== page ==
“Let me see your ring!” is often the first thing a couple hears when they announce their engagement—and in most cases, that ring showcases a diamond. Although diamonds have been the traditional choice for many years, couples are starting to opt for gemstones more often for a number of reasons. Gemstones are not only more affordable than diamonds, but also offer a wider range of choices in shape and color.
Ethical and environmental considerations may be an additional motif for opting for a diamond alternative. If you are a picking out a ring for your loved one and are looking for something that is unique, consider getting a ring adorned with the ideal gemstone before you pop the question.
Back in the 1400s, diamond engagement rings were only available and affordable to the extremely wealthy. The De Beers company changed the exclusivity of the diamond engagement ring when they employed a new marketing campaign in the 1930s. After conducting a survey, De Beers discovered that people associated diamonds with long-term commitment and lasting romance, which De Beers emphasized in their ads—and that is how diamond engagement rings became the modern standard.
While not everyone can spend three months’ salary on an engagement ring, a rising trend in a preference for less traditional rings with a preference for something that is unique. Here are a few considerations to keep in mind when selecting a diamond alternative for a non-traditional engagement ring:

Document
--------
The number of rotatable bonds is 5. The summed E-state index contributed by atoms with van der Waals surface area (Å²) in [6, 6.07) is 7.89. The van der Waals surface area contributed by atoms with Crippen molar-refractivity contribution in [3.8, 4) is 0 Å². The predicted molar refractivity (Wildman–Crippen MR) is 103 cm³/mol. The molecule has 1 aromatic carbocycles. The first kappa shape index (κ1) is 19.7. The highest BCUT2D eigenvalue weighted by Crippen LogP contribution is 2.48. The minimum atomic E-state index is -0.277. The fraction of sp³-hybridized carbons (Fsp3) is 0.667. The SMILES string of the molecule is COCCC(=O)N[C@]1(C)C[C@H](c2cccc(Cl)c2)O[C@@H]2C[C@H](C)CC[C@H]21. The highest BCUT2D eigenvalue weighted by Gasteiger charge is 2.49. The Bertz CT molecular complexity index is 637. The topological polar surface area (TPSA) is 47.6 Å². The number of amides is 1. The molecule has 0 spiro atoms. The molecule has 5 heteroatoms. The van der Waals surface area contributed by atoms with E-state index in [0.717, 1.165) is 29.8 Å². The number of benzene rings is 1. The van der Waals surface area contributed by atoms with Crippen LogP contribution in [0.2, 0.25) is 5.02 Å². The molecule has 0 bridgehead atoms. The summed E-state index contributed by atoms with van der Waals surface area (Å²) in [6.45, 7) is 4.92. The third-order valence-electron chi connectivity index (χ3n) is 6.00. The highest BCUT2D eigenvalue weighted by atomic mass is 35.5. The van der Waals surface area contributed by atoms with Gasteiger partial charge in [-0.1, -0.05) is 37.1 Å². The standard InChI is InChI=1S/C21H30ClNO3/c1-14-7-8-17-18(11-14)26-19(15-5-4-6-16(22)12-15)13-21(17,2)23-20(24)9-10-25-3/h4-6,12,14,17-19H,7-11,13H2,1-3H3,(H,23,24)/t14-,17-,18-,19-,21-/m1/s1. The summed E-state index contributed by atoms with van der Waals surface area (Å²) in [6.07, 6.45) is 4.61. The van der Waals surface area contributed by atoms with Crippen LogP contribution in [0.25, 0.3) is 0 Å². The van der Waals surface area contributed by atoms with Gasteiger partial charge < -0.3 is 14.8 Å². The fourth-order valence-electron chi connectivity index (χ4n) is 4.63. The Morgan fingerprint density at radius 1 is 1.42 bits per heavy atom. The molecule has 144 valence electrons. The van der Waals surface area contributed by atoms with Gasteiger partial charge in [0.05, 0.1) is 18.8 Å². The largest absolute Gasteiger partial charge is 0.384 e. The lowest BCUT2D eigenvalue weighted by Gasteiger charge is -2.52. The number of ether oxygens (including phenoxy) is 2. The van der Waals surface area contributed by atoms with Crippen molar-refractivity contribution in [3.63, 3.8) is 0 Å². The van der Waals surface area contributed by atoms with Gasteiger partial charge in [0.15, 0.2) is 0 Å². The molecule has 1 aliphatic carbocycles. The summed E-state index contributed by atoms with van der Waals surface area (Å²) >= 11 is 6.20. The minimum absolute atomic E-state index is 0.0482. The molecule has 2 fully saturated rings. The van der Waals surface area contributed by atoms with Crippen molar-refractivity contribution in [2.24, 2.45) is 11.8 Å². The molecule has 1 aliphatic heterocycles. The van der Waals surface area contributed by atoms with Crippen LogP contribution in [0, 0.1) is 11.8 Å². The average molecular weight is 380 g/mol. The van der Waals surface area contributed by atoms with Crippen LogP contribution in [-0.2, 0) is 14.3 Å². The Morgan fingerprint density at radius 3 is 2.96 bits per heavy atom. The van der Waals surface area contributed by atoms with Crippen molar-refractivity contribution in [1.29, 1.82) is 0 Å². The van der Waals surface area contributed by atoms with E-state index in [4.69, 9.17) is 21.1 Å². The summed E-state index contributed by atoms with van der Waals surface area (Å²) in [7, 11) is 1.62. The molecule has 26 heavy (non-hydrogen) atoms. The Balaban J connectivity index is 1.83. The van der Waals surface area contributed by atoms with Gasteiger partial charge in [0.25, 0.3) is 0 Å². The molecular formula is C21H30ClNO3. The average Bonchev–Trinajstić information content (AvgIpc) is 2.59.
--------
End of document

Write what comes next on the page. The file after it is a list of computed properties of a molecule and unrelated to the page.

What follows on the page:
With a hardness of 9 out of 10 on the Mohs scale and sparkling in almost every color of the rainbow, a sapphire is the most popular gemstone to be used in rings. Traditionally, blue sapphires from Sri Lanka and Kashmir have been highly prized, but Austrian sapphires have been growing in popularity, especially due to their more exotic colors like green and yellow.
At the end of 2016, the US government lifted a ban on importing Burmese rubies and jade, making it a widely available gem. Ruby ranks 9 out of 10 on the Mohs hardness scale, making it a gemstone that can worn everyday without fear of it getting easily damaged. In terms of color, a ruby that is pure red without any hint of pink or purple is going to be very costly, while more affordable rubies will have a slight pinkish tone. Also, rubies don’t have to be for just engagement or wedding rings: Did you know ruby is traditionally the 40th wedding anniversary gemstone?
Popular since the early 2000s, spinel is a new gemstone that is very durable, coming in at 8 out of 10 on the Mohs scale. Spinel is found alongside rubies and come from many locations around the world. The most striking spinels come from Burma, Tanzania, and Tajikistan. When it comes to color, know that the red spinels from Burma can rival the intensity of a red ruby; however, the pink spinels from Tanzania and Tajikistan are rising in popularity.
As most gemstones come in a range of shades, so experts say you should fall in love with a color, not a gem. Choosing a gemstone for your engagement ring offers endless options to find something to match your unique love and style, so discover the right gemstone to make your engagement ring something to treasure for a lifetime.
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